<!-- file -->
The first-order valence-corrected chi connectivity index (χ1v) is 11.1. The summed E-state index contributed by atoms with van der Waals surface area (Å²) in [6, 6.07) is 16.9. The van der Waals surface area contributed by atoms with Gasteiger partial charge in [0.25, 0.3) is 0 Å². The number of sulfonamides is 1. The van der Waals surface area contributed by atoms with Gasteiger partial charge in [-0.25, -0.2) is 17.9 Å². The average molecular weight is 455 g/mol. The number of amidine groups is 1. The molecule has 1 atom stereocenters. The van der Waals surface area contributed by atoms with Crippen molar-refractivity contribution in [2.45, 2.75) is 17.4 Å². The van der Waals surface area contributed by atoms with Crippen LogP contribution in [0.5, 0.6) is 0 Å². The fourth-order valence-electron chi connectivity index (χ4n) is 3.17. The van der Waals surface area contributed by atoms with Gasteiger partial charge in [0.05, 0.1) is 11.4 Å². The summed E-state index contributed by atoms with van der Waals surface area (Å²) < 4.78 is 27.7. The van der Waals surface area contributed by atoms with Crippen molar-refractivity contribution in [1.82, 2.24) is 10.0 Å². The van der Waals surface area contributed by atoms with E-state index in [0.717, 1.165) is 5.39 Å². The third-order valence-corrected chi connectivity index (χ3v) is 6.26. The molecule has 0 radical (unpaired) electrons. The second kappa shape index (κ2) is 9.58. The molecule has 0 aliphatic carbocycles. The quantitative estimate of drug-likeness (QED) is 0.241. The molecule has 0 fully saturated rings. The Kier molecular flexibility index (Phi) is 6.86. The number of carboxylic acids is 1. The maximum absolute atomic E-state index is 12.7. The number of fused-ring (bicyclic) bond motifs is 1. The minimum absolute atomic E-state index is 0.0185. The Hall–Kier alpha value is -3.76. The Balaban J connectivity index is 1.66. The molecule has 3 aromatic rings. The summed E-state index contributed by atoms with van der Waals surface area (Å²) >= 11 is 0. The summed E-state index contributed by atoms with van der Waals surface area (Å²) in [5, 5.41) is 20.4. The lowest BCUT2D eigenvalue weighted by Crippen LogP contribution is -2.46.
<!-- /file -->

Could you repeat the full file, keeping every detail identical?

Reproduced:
The first-order valence-corrected chi connectivity index (χ1v) is 11.1. The summed E-state index contributed by atoms with van der Waals surface area (Å²) in [6, 6.07) is 16.9. The van der Waals surface area contributed by atoms with Gasteiger partial charge in [0.25, 0.3) is 0 Å². The number of sulfonamides is 1. The van der Waals surface area contributed by atoms with Gasteiger partial charge in [-0.25, -0.2) is 17.9 Å². The average molecular weight is 455 g/mol. The number of amidine groups is 1. The molecule has 1 atom stereocenters. The van der Waals surface area contributed by atoms with Crippen molar-refractivity contribution in [2.45, 2.75) is 17.4 Å². The van der Waals surface area contributed by atoms with Crippen LogP contribution in [0.5, 0.6) is 0 Å². The fourth-order valence-electron chi connectivity index (χ4n) is 3.17. The van der Waals surface area contributed by atoms with Gasteiger partial charge in [0.05, 0.1) is 11.4 Å². The summed E-state index contributed by atoms with van der Waals surface area (Å²) < 4.78 is 27.7. The van der Waals surface area contributed by atoms with Crippen molar-refractivity contribution in [1.82, 2.24) is 10.0 Å². The van der Waals surface area contributed by atoms with E-state index in [0.717, 1.165) is 5.39 Å². The third-order valence-corrected chi connectivity index (χ3v) is 6.26. The molecule has 0 radical (unpaired) electrons. The second kappa shape index (κ2) is 9.58. The molecule has 0 aliphatic carbocycles. The quantitative estimate of drug-likeness (QED) is 0.241. The molecule has 0 fully saturated rings. The Kier molecular flexibility index (Phi) is 6.86. The number of carboxylic acids is 1. The maximum absolute atomic E-state index is 12.7. The number of fused-ring (bicyclic) bond motifs is 1. The minimum absolute atomic E-state index is 0.0185. The Hall–Kier alpha value is -3.76. The Balaban J connectivity index is 1.66. The molecule has 3 aromatic rings. The summed E-state index contributed by atoms with van der Waals surface area (Å²) >= 11 is 0. The summed E-state index contributed by atoms with van der Waals surface area (Å²) in [5, 5.41) is 20.4. The lowest BCUT2D eigenvalue weighted by Crippen LogP contribution is -2.46.